Dear fellow travellers
Fifty years ago this month, student protests in Paris seriously provoked the government. On 2 May, the authorities had closed Nanterre University, provoking a fierce reaction from militants at the Sorbonne. Huge crowds gathered in Paris' Latin Quarter, where Daniel Cohn-Bendit and other radical leaders challenged the government to meet their demands for social, educational and economic reform.
The 150th anniversary, on 5 May 1968, of the birth of Karl Marx fuelled the flames of dissent and for a few weeks it looked as though Europe really might be ripe for revolution. Not since the days of the Paris Commune in 1848 had France seen such political turmoil. At one stage, towards the end of May 1968, France's President de Gaulle left the country and sought sanctuary at a French airbase in Germany.
Today marks the 200th anniversary of Marx's birth. He was born in the town of Trier in the Moselle Valley, a place which these days seems so sedate as to be entirely devoid of revolutionary potential. But Marx had sensitive political antennae and, as a young journalist, he wrote about the terrible conditions endured by vineyard workers in the Moselle region and about how the poor were forced to pilfer firewood to keep warm.
Fifty years on from those heady May days of 1968 in Paris, the life and work of Marx no longer seems quite so relevant to everyday life in the French capital. But this month will nonetheless see a number of Paris events recalling that revolutionary spring. And over in Trier, the city authorities appreciate that Marx is a trump card in pulling visitors to the city. Today, a new permanent exhibition opens at the beautifully preserved baroque town house in which young Karl was born in 1818. Walk through to the gardens at the rear and there are clipped hedges, a small white summer house, gravel paths offset by clematis and roses. Elegant, simple, understated. The house is seen at its best from this quiet garden: it is comfortable, pleasingly asymmetric, white windows picked out by olive painted frames, with green shutters on the lower floors. All very clear, crisp and clean.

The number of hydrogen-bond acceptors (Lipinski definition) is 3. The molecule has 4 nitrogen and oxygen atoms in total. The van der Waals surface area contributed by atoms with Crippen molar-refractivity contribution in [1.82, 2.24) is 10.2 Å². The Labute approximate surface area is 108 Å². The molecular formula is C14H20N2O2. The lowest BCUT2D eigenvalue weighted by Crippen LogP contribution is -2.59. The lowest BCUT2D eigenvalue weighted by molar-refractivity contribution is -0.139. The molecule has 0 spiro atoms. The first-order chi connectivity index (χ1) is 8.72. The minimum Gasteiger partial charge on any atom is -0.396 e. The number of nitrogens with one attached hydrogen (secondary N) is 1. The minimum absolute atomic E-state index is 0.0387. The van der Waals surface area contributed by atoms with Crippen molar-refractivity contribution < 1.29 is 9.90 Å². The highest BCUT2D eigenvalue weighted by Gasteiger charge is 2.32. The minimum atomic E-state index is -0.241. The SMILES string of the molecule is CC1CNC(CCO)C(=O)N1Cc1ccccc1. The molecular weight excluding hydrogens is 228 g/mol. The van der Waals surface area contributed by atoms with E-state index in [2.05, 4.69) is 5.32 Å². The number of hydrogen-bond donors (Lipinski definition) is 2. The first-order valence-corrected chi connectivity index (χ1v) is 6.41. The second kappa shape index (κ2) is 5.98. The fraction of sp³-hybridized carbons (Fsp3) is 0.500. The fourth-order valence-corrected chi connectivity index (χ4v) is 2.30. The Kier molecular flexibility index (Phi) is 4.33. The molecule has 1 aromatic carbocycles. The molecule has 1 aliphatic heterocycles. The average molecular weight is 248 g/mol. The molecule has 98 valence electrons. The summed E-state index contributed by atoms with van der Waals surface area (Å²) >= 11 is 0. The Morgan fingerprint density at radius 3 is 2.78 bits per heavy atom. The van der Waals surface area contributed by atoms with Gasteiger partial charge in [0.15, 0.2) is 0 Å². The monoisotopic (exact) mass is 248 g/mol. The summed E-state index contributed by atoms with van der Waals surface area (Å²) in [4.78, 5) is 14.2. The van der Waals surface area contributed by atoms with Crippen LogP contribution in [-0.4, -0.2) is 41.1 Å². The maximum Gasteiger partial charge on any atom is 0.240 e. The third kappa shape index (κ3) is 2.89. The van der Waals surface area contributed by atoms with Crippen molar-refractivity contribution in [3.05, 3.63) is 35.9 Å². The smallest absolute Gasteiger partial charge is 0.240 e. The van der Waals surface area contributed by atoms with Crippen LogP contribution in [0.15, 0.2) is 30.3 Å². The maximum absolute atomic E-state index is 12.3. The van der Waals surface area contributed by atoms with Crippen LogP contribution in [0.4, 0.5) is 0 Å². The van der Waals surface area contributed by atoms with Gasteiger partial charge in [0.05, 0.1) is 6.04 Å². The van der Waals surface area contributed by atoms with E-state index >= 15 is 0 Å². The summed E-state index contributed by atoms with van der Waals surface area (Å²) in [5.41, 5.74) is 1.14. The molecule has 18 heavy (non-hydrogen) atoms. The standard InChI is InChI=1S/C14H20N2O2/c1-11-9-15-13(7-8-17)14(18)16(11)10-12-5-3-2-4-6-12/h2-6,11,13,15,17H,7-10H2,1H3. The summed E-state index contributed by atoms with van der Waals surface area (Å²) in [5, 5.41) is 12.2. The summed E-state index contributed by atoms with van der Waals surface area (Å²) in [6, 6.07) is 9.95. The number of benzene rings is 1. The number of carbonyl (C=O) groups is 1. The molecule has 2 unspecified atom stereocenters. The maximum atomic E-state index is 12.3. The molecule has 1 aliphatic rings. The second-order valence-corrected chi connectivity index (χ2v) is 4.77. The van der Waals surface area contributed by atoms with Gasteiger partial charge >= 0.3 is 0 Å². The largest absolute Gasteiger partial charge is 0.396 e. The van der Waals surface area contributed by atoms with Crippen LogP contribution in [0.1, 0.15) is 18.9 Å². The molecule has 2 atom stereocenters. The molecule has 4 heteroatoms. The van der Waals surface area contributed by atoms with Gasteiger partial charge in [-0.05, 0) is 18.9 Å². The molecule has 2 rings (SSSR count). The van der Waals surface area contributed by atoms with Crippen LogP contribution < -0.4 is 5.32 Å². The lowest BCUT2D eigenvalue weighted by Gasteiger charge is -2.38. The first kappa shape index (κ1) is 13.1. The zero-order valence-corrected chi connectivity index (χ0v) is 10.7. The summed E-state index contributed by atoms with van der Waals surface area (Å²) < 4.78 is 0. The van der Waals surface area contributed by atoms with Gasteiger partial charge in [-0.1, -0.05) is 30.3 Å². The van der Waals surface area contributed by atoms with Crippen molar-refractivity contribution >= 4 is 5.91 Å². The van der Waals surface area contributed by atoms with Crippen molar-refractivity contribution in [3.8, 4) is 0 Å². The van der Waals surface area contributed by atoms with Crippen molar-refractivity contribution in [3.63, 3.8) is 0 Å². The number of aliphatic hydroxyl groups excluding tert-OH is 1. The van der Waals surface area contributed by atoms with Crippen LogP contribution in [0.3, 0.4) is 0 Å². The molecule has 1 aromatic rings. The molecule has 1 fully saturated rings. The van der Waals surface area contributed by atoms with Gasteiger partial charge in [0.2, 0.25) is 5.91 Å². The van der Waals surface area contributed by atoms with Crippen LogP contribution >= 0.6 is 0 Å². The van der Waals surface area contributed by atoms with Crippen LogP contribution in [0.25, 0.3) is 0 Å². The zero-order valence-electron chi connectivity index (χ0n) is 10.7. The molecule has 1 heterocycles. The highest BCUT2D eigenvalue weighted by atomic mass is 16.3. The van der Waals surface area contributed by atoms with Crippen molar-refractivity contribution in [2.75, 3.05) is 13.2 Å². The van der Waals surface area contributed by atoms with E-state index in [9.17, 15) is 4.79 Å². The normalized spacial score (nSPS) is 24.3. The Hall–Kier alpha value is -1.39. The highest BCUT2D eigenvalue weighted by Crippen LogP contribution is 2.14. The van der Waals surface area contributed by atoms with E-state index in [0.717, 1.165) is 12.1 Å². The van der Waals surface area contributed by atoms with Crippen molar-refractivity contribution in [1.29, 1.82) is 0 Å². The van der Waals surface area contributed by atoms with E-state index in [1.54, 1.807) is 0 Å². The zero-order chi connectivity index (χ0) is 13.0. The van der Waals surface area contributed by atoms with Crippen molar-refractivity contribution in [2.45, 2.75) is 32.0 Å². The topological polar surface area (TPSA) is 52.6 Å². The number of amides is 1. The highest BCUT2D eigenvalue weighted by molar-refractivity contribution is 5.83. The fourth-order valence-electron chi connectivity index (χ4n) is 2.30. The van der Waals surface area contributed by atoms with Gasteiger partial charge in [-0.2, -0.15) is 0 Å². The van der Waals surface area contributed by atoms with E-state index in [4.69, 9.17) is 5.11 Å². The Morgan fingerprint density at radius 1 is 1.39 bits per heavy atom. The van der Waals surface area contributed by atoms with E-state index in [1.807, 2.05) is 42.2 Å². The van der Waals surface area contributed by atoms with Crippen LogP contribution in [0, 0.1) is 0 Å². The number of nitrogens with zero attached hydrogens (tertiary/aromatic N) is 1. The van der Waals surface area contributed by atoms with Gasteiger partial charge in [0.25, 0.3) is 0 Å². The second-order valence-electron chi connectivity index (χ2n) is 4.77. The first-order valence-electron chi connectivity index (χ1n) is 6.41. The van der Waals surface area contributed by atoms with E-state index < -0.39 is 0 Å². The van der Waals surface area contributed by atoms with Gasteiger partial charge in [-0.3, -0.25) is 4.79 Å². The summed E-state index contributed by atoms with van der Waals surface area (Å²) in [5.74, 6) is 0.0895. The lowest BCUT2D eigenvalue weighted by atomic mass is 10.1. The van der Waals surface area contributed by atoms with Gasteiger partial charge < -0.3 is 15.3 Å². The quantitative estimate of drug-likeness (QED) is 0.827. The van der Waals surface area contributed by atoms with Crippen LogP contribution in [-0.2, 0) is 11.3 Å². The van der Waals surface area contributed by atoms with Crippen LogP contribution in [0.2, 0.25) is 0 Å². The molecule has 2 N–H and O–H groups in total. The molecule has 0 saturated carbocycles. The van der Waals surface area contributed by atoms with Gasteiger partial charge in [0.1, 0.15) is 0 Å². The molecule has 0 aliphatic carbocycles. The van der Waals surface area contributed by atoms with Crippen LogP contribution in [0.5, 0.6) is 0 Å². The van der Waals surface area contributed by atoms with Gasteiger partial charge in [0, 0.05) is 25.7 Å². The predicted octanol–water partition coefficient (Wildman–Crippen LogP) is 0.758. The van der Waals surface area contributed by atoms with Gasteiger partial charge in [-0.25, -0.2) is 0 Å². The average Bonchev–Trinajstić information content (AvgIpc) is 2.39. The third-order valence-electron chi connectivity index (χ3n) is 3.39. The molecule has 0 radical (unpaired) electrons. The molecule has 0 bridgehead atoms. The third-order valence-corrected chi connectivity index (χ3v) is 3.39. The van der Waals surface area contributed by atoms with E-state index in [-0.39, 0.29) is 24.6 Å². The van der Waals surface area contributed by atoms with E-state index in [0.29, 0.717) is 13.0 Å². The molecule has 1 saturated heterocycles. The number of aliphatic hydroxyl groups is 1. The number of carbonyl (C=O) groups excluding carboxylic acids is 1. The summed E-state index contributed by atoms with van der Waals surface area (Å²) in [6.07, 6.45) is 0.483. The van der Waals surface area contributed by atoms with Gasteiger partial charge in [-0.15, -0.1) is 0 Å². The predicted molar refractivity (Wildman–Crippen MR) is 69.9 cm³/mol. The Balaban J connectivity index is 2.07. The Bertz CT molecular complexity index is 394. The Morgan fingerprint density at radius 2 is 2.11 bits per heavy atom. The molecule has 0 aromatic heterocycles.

Trier attracts an especially large number of visitors from China who are keen to see the very building where young Marx lived. It says much that the Friedrich Ebert Foundation, a trust closely associated with Germany's Social Democratic Party, has taken care of Marx's birthplace and ensured that Marx's legacy is preserved. Continental Europe is so fundamentally different from America, on all sorts of counts, but never more so than in politics. The underpinning principles of Marxism have permeated political thought in left-leaning parties and governments across much of Europe. Marxist ideas have given new vigour to literary criticism, economics, historical and cultural studies.
The blaze of revolution in Paris was eventually extinguished, but the affirming flame of radical thought, tempered by Marxist ideas, is still alight. The 200th anniversary of the birth of Karl Marx is a good moment to remember that there are alternatives to the free market and to capitalism. Travel writing is inevitably political and - as the editors and publishers of hidden europe - we shall continue to showcase cultures and communities that challenge reactionary ideas.
Paris this spring may not be 1968, but it's more than daffodils and outdoor cafés. French workers are not happy about the political reforms being pursued by the Macron government. There's a whiff of dissent in the air, and not just in the Latin Quarter. Marx may yet have his day!
Nicky Gardner and Susanne Kries
(editors, hidden europe magazine)